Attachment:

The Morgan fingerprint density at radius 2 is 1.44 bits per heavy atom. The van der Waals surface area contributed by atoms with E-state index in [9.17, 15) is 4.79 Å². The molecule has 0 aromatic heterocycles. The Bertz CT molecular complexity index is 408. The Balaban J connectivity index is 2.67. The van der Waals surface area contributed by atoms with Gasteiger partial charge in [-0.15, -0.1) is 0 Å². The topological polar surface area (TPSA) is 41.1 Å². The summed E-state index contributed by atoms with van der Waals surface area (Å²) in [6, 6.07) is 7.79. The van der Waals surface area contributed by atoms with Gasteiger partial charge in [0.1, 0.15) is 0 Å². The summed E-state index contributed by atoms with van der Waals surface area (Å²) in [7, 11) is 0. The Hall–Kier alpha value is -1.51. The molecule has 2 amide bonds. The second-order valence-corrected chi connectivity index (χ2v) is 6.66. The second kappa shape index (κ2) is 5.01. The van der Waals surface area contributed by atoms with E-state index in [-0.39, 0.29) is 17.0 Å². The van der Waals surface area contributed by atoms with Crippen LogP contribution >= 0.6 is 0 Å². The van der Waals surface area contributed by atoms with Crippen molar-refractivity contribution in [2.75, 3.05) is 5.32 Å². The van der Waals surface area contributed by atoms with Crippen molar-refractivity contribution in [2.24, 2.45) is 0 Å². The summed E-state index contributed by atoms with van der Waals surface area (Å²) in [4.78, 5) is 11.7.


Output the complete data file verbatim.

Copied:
The Morgan fingerprint density at radius 2 is 1.44 bits per heavy atom. The van der Waals surface area contributed by atoms with E-state index in [9.17, 15) is 4.79 Å². The molecule has 0 aromatic heterocycles. The Bertz CT molecular complexity index is 408. The Balaban J connectivity index is 2.67. The van der Waals surface area contributed by atoms with Gasteiger partial charge in [-0.15, -0.1) is 0 Å². The topological polar surface area (TPSA) is 41.1 Å². The summed E-state index contributed by atoms with van der Waals surface area (Å²) in [6, 6.07) is 7.79. The van der Waals surface area contributed by atoms with Gasteiger partial charge in [0.1, 0.15) is 0 Å². The summed E-state index contributed by atoms with van der Waals surface area (Å²) in [7, 11) is 0. The Hall–Kier alpha value is -1.51. The molecule has 2 amide bonds. The second-order valence-corrected chi connectivity index (χ2v) is 6.66. The second kappa shape index (κ2) is 5.01. The van der Waals surface area contributed by atoms with E-state index in [-0.39, 0.29) is 17.0 Å². The van der Waals surface area contributed by atoms with Crippen LogP contribution >= 0.6 is 0 Å². The van der Waals surface area contributed by atoms with Crippen molar-refractivity contribution in [2.75, 3.05) is 5.32 Å². The van der Waals surface area contributed by atoms with Crippen molar-refractivity contribution in [2.24, 2.45) is 0 Å². The summed E-state index contributed by atoms with van der Waals surface area (Å²) in [4.78, 5) is 11.7.